Above all, we want equal political rights, because without them our disabilities will be permanent. I know this sounds revolutionary to the whites in this country, because the majority of voters will be Africans. This makes the white man fear democracy. But this fear cannot be allowed to stand in the way of the only solution which will guarantee racial harmony and freedom for all. It is not true that the enfranchisement of all will result in racial domination. Political division, based on colour, is entirely artificial and, when it disappears, so will the domination of one colour group by another. The ANC has spent half a century fighting against racialism. When it triumphs it will not change that policy.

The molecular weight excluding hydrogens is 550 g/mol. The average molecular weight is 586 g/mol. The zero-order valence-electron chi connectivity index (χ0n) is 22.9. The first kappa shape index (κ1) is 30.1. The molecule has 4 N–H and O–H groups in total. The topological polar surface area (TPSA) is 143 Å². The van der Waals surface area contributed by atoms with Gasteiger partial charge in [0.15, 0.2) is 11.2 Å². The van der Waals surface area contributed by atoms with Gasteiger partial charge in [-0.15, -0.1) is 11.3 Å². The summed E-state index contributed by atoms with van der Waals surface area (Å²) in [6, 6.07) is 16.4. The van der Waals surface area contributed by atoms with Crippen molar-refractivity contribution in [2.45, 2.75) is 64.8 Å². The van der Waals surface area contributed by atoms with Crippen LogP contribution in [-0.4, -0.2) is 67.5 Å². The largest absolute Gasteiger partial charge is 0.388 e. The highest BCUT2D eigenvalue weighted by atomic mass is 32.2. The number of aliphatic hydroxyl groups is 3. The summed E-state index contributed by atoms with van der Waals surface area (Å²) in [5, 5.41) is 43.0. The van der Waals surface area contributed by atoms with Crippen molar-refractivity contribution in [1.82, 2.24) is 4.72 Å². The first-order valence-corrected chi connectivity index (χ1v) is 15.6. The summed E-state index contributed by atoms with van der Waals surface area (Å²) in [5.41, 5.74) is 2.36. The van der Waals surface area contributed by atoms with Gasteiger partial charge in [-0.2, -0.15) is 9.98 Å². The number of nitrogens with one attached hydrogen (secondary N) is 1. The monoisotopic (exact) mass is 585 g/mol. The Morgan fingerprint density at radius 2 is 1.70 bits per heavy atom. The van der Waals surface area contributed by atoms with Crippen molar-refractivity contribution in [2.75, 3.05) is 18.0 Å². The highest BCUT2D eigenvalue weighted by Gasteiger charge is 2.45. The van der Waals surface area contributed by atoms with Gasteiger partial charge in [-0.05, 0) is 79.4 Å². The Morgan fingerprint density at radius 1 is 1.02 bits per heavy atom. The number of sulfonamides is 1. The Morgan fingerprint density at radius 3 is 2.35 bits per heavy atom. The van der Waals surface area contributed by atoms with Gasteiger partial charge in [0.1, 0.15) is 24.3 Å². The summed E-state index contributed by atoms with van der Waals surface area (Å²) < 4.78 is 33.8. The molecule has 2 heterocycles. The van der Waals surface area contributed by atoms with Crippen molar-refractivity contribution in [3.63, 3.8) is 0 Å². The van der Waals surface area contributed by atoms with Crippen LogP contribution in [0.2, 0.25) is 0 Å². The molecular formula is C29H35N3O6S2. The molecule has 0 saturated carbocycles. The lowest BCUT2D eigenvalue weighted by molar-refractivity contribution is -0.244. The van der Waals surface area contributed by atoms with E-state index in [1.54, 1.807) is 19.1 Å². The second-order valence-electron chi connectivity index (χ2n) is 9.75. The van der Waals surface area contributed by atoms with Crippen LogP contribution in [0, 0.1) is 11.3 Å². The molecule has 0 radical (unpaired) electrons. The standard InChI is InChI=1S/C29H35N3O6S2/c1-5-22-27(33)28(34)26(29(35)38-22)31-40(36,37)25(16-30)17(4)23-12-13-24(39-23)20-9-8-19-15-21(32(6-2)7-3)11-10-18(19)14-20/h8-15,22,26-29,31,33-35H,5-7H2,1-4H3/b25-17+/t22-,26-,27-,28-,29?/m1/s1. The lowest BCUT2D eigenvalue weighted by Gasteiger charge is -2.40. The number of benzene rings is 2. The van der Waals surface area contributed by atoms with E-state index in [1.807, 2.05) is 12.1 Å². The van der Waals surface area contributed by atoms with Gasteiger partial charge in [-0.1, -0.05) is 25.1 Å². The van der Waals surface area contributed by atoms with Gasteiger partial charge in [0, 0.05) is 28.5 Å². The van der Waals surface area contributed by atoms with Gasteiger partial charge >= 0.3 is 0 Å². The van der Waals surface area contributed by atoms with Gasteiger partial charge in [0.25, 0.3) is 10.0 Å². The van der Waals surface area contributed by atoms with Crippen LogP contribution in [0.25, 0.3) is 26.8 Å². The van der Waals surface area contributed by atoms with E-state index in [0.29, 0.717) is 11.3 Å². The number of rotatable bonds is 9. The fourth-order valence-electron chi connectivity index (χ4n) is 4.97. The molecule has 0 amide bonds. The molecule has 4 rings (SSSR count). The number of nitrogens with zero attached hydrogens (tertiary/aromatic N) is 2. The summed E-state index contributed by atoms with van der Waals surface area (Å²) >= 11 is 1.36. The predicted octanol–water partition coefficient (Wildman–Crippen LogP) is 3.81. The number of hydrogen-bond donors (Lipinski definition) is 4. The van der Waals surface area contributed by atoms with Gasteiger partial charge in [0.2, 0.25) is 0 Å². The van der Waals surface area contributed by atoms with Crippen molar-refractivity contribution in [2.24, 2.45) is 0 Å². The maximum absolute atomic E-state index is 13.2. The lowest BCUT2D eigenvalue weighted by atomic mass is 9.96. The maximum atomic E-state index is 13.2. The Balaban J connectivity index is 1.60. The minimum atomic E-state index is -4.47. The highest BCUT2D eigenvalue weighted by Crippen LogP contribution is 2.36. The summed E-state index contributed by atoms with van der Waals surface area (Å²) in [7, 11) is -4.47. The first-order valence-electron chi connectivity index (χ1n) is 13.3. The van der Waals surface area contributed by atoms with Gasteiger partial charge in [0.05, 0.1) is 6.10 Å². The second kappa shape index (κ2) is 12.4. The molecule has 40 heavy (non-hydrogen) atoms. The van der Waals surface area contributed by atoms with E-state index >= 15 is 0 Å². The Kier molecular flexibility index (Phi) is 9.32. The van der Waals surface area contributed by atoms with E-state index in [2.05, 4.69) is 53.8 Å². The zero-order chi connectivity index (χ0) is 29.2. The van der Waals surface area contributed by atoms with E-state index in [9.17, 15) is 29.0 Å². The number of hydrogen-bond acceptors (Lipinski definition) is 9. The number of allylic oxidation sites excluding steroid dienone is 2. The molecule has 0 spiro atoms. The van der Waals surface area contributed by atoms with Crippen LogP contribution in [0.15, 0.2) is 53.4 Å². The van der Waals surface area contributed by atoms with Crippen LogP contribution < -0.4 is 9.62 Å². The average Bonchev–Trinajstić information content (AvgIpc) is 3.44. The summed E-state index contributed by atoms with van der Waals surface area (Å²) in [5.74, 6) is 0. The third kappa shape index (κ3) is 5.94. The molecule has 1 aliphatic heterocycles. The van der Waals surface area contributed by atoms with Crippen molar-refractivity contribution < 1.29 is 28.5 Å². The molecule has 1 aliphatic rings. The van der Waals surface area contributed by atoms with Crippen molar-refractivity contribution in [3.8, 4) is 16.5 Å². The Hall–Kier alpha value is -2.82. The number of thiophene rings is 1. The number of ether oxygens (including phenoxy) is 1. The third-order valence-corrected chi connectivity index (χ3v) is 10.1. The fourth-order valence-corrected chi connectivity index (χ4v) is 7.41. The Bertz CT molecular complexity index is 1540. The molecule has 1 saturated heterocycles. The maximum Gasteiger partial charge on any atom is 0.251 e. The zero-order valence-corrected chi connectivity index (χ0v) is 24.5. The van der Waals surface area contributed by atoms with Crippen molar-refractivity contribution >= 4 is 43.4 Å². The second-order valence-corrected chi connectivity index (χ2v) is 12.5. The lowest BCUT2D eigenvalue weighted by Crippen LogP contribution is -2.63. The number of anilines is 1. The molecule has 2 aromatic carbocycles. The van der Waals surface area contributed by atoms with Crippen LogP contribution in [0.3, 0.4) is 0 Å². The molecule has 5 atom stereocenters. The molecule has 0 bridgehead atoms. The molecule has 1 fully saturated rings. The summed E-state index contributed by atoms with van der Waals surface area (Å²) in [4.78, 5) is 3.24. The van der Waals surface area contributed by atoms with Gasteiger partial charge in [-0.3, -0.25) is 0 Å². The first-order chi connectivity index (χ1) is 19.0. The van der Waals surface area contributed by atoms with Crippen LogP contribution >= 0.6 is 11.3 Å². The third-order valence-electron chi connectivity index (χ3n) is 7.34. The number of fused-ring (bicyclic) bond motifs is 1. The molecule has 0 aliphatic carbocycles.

This then is what the ANC is fighting. Their struggle is a truly national one. It is a struggle of the African people, inspired by their own suffering and their own experience. It is a struggle for the right to live. During my lifetime I have dedicated myself to this struggle of the African people. I have fought against white domination, and I have fought against black domination. I have cherished the ideal of a democratic and free society in which all persons live together in harmony and with equal opportunities. It is an ideal which I hope to live for and to achieve. But if needs be, it is an ideal for which I am prepared to die.

- Nelson Mandela, during the first day of his trial on charges of sabotage, April 20, 1964.